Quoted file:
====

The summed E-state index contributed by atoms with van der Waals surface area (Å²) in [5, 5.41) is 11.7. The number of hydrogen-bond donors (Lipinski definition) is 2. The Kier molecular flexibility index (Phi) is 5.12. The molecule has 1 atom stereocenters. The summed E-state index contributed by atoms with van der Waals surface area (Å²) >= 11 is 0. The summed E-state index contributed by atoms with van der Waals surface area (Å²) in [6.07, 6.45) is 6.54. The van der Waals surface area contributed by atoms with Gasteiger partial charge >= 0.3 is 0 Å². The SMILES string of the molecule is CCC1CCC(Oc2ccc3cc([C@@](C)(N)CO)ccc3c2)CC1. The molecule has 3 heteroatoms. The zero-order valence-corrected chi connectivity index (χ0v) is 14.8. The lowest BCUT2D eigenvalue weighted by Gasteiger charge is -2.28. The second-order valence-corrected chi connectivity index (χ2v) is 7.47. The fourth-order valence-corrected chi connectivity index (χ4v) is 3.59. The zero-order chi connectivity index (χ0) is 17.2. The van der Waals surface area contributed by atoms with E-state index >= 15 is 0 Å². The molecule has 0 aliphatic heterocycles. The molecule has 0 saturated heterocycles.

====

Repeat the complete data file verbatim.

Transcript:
The summed E-state index contributed by atoms with van der Waals surface area (Å²) in [5, 5.41) is 11.7. The number of hydrogen-bond donors (Lipinski definition) is 2. The Kier molecular flexibility index (Phi) is 5.12. The molecule has 1 atom stereocenters. The summed E-state index contributed by atoms with van der Waals surface area (Å²) >= 11 is 0. The summed E-state index contributed by atoms with van der Waals surface area (Å²) in [6.07, 6.45) is 6.54. The van der Waals surface area contributed by atoms with Gasteiger partial charge >= 0.3 is 0 Å². The SMILES string of the molecule is CCC1CCC(Oc2ccc3cc([C@@](C)(N)CO)ccc3c2)CC1. The molecule has 3 heteroatoms. The zero-order valence-corrected chi connectivity index (χ0v) is 14.8. The lowest BCUT2D eigenvalue weighted by Gasteiger charge is -2.28. The second-order valence-corrected chi connectivity index (χ2v) is 7.47. The fourth-order valence-corrected chi connectivity index (χ4v) is 3.59. The zero-order chi connectivity index (χ0) is 17.2. The van der Waals surface area contributed by atoms with E-state index >= 15 is 0 Å². The molecule has 0 aliphatic heterocycles. The molecule has 0 saturated heterocycles.